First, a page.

Liberty Review América Latina

Por Qué es Antidemocrática la Secesión

MIKEL ARTETA
REVISTA DE FILOSOFÍA 40.1 (2015): 157-180

Abstract: Trataré de demostrar que la secesión es intrínsecamente antidemocrática. retomaremos los argumentos secesionistas: de aquellos que parten de una idea (errada) de autogobierno y de quienes lo hacen desde el liberalismo. Luego opondremos objeciones a ambos: defendiendo el valor de la igualdad; desmontando reivindicaciones instrumentales de homogeneidad interna; retomando las objeciones ya clásicas de Buchanan; y, finalmente, recomponiendo, con Habermas y Pogge, un concepto de autogobierno del cual derivaremos que no es legítimo trazar más fronteras y que la democracia demandaría eliminarlas, si fuera posible.

Filed under: Filosofía

La Tolerancia Liberal en la Obra de John Rawls y de Friedrich A. Hayek

PALOMA DE LA NUEZ
ISEGORÍA 51 (2014): 649-670

Abstract: En la discusión actual sobre la tolerancia, la teoría política liberal predominante sigue muy ligada a los argumentos que ya se esgrimieron en el pasado en la discusión sobre la tolerancia religiosa. Como el desarrollo de la misma fue una de las raíces del liberalismo, muchos autores liberales asumen que la separación Iglesia/Estado proporciona el paradigma para abordar hoy otro tipo de diferencias. Read the rest of this entry »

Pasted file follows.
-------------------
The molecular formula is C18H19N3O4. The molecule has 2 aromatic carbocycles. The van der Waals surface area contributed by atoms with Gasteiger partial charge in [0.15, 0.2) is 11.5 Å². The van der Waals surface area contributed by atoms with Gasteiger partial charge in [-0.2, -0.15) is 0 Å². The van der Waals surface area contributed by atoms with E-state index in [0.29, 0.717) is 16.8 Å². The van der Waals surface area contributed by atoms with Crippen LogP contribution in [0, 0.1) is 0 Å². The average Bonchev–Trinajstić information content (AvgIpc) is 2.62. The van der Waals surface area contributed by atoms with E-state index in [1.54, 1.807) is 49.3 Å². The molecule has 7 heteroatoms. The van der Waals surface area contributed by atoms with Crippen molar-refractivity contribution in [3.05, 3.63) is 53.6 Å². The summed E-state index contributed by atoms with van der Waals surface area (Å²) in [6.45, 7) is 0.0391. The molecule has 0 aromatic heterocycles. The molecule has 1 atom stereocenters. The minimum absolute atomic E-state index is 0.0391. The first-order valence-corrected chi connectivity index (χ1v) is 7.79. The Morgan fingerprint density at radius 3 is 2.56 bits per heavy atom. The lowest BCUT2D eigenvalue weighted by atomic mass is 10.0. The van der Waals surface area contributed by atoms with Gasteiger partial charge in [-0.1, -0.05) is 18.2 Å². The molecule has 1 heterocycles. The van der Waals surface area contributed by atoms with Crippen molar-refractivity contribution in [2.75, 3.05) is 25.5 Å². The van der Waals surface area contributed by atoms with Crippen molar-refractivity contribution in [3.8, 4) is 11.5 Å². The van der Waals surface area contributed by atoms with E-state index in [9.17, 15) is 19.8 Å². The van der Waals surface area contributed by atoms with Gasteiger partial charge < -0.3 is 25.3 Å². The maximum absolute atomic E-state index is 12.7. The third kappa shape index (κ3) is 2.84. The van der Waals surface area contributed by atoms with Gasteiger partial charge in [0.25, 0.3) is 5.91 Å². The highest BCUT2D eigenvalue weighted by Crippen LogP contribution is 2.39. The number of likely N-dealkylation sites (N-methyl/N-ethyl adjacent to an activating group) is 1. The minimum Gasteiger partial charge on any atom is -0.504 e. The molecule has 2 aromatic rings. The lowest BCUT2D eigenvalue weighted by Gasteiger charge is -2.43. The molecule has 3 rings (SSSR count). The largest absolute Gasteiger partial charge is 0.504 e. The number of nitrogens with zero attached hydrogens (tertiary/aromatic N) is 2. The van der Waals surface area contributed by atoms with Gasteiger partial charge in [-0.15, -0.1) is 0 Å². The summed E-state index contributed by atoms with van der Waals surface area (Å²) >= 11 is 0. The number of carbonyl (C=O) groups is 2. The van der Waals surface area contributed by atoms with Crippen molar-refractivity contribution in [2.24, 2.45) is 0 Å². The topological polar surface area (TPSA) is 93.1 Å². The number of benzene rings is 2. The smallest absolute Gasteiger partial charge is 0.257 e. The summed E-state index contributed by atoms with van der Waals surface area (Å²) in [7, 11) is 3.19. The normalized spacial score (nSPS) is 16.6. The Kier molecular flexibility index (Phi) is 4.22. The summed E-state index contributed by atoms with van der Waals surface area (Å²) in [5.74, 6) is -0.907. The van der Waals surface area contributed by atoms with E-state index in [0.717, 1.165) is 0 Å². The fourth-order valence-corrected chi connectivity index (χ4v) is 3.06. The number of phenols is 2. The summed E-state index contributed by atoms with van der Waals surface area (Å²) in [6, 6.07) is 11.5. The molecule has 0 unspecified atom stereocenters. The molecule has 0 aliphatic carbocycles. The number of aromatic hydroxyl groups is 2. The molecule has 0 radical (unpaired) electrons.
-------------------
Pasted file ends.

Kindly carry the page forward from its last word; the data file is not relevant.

Filed under: Filosofía, Teoría Política

Tracing the Reversal of Fortune in the Americas: Bolivian GDP Per Capita since the Mid-nineteenth Century

ALFONSO HERRANZ-LONCÁN, JOSÉ ALEJANDRO PERES-CAJÍAS
CLIOMETRICA (2015). ADVANCED ONLINE PUBLICATION. DOI
10.1007/s11698-015-0125-2

Abstract: In the centuries before the Spanish conquest, the Bolivian space was among the most highly urbanized and complex societies in the Americas. In contrast, in the early twenty-first century, Bolivia is one of the poorest economies on the continent. According to Acemoglu et al. (Q J Econ 117(4):1231–1294, 2002), this disparity between precolonial opulence and current poverty would make Bolivia a perfect example of “reversal of fortune” (RF). This hypothesis, however, has been criticized for oversimplifying long-term development processes by “compressing” history (Austin in J Int Dev 20:996–1027, 2008). Read the rest of this entry »